Despite the growing focus on psychological health and safety in the workplace, AIHS says there are still significant gaps in policy and regulation.
This has sparked discussion with Safe Work Australia regarding legislative changes to ensure all jurisdictions are operating at the highest level.
Ian Firth, State Inspector of SafeWork NSW, shed some light on the feedback which has been received so far.
“PCBUs (person conducting business or undertaking) and duty holders currently have obligations in relation to managing risks associated with psychological health,” he said. “Stakeholders tell us existing legislation and guidance material is inadequate, lacking clarity and causing some confusion around what compliance looks like.”
SafeWork Australia commissioned a review into the content and operation of the model WHS laws in 2018, appointing independent reviewer Ms Marie Boland based on her experience in WHS policy and regulation.
The findings were delivered last year and included 34 recommendations to improve clarity and consistency, including undertaking further review in certain areas.
In response, Ian says “SafeWork NSW has commenced consultation with industry, social partners and academics to consider what changes are required now and in the future for NSW in relation to regulatory changes and/or guidance.”
However Ian says what the changes will mean for businesses is still uncertain.
“In what form a change might take we cannot predict. However, feedback is also telling us there is a gap in the clarity and practicality of what is required from duty holders. Effects on business and workers may therefore be around strengthening the risk management processes, reporting of risks to psychological health, integration into existing SMS’s, and modelling leadership and commitment.”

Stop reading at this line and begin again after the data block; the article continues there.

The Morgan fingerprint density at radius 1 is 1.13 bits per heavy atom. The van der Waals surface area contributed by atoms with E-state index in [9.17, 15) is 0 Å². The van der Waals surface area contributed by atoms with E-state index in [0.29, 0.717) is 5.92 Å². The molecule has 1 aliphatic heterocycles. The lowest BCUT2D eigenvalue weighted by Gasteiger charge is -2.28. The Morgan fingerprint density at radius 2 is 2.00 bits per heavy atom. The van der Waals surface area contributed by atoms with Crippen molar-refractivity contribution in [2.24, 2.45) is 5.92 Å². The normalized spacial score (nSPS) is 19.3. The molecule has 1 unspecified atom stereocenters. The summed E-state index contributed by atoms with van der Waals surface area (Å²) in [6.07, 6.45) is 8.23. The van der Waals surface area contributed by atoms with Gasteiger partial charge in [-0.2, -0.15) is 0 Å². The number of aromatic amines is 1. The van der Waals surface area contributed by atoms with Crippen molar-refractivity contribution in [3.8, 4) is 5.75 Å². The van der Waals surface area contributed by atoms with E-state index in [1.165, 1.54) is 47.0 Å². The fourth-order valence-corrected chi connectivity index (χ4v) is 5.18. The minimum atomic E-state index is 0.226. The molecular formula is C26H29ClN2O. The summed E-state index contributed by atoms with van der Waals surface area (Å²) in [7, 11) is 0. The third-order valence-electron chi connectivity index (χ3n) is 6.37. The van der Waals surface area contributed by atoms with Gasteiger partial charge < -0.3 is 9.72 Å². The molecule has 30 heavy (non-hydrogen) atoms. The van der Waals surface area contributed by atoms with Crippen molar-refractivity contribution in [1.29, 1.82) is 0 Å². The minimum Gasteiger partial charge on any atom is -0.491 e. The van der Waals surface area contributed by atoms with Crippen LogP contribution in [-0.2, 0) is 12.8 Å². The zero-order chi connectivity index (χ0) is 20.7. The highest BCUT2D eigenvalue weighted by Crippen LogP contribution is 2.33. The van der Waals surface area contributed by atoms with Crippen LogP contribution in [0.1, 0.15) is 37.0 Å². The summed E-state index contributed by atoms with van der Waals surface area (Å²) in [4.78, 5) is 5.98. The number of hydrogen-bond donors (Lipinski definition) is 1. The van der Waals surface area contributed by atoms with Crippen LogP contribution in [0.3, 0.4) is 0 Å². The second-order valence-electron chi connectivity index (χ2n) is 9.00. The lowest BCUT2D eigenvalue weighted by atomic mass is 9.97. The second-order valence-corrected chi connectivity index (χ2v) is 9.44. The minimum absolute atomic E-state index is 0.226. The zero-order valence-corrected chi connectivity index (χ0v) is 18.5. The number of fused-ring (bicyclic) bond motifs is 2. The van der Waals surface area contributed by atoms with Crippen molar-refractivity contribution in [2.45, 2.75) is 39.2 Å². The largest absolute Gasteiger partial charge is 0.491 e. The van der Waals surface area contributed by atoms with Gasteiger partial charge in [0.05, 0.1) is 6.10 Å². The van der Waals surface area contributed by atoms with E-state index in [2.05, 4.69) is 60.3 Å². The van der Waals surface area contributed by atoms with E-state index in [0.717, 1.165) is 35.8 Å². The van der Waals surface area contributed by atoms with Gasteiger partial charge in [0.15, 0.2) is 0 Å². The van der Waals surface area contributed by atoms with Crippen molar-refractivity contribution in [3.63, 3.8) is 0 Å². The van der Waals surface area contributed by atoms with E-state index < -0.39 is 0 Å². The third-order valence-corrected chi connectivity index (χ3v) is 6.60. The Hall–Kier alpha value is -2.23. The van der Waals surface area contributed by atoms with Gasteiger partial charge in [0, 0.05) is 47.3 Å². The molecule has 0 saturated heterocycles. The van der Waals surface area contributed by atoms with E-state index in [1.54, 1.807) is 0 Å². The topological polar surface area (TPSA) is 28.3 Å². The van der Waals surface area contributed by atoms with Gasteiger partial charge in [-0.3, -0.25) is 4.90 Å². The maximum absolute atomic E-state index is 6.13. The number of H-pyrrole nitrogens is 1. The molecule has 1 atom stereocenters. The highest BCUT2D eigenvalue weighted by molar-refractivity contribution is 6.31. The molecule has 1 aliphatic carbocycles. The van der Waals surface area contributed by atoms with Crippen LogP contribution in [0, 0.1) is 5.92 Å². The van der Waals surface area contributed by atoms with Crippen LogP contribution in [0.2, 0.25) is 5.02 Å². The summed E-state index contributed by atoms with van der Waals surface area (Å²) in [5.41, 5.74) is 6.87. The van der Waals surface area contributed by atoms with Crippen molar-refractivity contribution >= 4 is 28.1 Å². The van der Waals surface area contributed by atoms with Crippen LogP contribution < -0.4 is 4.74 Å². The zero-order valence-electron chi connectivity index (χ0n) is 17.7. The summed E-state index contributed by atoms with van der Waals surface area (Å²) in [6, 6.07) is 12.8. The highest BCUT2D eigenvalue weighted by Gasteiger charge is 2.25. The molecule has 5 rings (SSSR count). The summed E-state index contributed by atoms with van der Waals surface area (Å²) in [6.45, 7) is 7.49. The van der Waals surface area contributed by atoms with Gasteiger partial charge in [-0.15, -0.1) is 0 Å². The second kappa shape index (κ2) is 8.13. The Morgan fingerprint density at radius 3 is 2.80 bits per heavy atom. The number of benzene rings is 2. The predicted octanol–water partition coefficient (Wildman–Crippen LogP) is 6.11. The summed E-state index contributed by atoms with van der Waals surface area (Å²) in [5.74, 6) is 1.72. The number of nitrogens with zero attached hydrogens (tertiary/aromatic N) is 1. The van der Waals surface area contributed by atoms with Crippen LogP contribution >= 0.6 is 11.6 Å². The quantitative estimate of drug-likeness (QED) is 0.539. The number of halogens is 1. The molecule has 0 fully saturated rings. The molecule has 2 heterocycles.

Ian says organisations can take proactive steps to mitigate mental health risk.
“It begins with leadership commitment and support, and having the systems in place. So having reporting systems for example, and integrating into the existing Safety Management System. This will assist in developing the culture you need to identify and respond to risks to mental health.”
He also believes managers and supervisors need to be trained to be aware of the risks and how to respond to them using workplace systems as they often see early warning signs before the wider company.
While improving mental health outcomes for employees requires commitment from leadership, the benefits offered are many and significant.
“Taking a systematic approach to psychological health can improve engagement and productivity,” Ian says.
“Some of the strategies can also contribute to reducing injury cost and duration. They can contribute to helping prevent legal costs and compensation costs, staff turnover, absenteeism and presenteeism. Other benefits of increasing importance in modern workplaces are things like improving reputation and attracting talent. And of course It can improve compliance with WHS duties.”
Ian Firth has a background as a Clinical Psychologist in occupational rehabilitation. He is currently the State Inspector for the Psychosocial Services Team at SafeWork NSW, who provide information and advice on matters relating to work-related psychological health and safety. Ian was also involved in the development of the NSW Mentally Healthy Workplaces Strategy and Benchmarking Tool.
Hear from Ian directly at the Improving Integrated Approaches to Workplace Mental Health conference, being held in Sydney from 3 – 4 March in partnership with AIHS. The conference presents new insights, evidence-based strategies and practical ideas to implement in your workplace and improve mental health for your employees.